Historically, financial advisors have admired the wirehouse model, in part because of the reputation and credibility those advisors could leverage with new and existing clients. The major wirehouses — Morgan Stanley, UBS Wealth Management, Merrill Lynch and Wells Fargo — stood tall as household names, and affiliation with those brands could give advisors a competitive leg up.
However, due partly because of an avalanche of bad press, from institutional failures in 2008 through recent cringeworthy headlines, more and more financial advisors are leaving the wirehouse world to become RIAs. Wirehouse brokers used to benefit greatly from a branding standpoint by being affiliated with those firms, but negative public exposure in some cases has made it lose its luster — even become somewhat of a liability.
This makes the RIA channel more attractive than ever — advisors can build their own brands free from the perceived baggage that has come to be associated with some of the wirehouse affiliations.
A Decade of Disastrous Exposure
The onslaught of negative press was first unleashed in September 2008 and has continued tarnishing many wirehouse brands and subsequently their advisors. We all remember the damning headlines of fraud and corruption during the financial crisis of 2008 and the years following. In 2012, Barclays and UBS were mired in a massive Libor manipulation scandal. Most recently, in 2016, Wells Fargo’s reputation tanked with reports the mega-bank created millions of unauthorized bank and credit card accounts without their customers ‘ knowledge. The list goes on.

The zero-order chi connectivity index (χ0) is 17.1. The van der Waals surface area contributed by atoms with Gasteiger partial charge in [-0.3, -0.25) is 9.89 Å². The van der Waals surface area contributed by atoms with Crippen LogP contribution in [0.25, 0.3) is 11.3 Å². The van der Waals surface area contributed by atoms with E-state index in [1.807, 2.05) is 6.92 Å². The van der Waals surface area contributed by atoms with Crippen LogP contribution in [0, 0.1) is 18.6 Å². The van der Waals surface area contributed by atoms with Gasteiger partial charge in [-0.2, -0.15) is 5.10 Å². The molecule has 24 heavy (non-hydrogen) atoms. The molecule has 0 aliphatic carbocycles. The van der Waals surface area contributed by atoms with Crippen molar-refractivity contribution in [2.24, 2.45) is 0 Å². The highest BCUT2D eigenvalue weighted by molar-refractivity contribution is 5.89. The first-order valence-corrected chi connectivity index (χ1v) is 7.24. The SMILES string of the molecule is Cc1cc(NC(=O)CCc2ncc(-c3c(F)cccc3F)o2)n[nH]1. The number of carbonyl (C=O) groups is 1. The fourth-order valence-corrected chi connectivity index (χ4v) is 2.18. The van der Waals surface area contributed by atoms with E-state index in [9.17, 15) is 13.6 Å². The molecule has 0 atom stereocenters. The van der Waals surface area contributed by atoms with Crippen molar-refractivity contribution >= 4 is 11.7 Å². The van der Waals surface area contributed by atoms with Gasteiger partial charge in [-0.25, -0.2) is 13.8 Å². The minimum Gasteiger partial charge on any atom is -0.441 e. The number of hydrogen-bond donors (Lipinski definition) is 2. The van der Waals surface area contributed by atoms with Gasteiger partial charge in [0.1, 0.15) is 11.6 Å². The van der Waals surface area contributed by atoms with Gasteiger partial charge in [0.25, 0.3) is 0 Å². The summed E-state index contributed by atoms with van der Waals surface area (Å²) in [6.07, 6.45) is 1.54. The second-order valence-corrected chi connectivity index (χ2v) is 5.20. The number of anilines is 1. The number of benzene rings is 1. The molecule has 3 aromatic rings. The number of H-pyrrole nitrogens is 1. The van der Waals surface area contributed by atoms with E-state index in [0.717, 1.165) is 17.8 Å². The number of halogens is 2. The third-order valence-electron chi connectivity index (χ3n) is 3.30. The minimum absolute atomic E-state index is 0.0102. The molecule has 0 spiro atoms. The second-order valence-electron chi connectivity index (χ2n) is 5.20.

The CFA Institute’s Crisis of Culture Report found that 53% of 382 senior financial services respondents “think that career progression at their firm would be difficult without being flexible on ethical standards.” Pair that type of culture with unrelenting press scrutiny, and you have a recipe for recurring public relations nightmares. Consequently, a recent Bloomberg National Poll found that 69% of Americans distrust Wall Street executives.